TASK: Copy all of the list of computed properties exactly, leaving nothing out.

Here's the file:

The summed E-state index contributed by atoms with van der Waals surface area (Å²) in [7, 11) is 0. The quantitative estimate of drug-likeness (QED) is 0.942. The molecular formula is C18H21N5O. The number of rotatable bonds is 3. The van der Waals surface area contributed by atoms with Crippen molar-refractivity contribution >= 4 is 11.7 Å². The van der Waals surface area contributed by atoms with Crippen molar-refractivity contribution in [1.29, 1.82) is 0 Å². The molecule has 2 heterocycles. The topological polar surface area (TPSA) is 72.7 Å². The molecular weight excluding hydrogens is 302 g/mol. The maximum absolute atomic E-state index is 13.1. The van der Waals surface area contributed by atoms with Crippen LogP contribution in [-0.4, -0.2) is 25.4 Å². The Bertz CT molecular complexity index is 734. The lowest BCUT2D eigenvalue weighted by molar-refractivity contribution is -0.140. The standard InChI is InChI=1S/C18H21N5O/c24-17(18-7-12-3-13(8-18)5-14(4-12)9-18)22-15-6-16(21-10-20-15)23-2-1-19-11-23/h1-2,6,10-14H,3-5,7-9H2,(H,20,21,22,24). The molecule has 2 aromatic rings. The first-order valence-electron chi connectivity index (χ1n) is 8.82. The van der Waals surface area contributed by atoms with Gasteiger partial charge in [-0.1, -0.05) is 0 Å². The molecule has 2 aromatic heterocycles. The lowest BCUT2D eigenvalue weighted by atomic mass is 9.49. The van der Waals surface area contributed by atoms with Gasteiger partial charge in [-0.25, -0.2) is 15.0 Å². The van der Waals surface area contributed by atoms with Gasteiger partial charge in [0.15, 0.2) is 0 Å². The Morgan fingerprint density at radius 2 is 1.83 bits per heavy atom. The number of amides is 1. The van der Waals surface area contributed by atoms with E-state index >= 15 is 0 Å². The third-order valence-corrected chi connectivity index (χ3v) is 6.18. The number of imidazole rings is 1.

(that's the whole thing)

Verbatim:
The summed E-state index contributed by atoms with van der Waals surface area (Å²) in [7, 11) is 0. The quantitative estimate of drug-likeness (QED) is 0.942. The molecular formula is C18H21N5O. The number of rotatable bonds is 3. The van der Waals surface area contributed by atoms with Crippen molar-refractivity contribution >= 4 is 11.7 Å². The van der Waals surface area contributed by atoms with Crippen molar-refractivity contribution in [1.29, 1.82) is 0 Å². The molecule has 2 heterocycles. The topological polar surface area (TPSA) is 72.7 Å². The molecular weight excluding hydrogens is 302 g/mol. The maximum absolute atomic E-state index is 13.1. The van der Waals surface area contributed by atoms with Crippen LogP contribution in [-0.4, -0.2) is 25.4 Å². The Bertz CT molecular complexity index is 734. The lowest BCUT2D eigenvalue weighted by molar-refractivity contribution is -0.140. The standard InChI is InChI=1S/C18H21N5O/c24-17(18-7-12-3-13(8-18)5-14(4-12)9-18)22-15-6-16(21-10-20-15)23-2-1-19-11-23/h1-2,6,10-14H,3-5,7-9H2,(H,20,21,22,24). The molecule has 2 aromatic rings. The first-order valence-electron chi connectivity index (χ1n) is 8.82. The van der Waals surface area contributed by atoms with Gasteiger partial charge in [-0.1, -0.05) is 0 Å². The molecule has 2 aromatic heterocycles. The lowest BCUT2D eigenvalue weighted by atomic mass is 9.49. The van der Waals surface area contributed by atoms with Gasteiger partial charge in [-0.25, -0.2) is 15.0 Å². The van der Waals surface area contributed by atoms with Gasteiger partial charge in [0.15, 0.2) is 0 Å². The Morgan fingerprint density at radius 2 is 1.83 bits per heavy atom. The number of amides is 1. The van der Waals surface area contributed by atoms with E-state index >= 15 is 0 Å². The third-order valence-corrected chi connectivity index (χ3v) is 6.18. The number of imidazole rings is 1.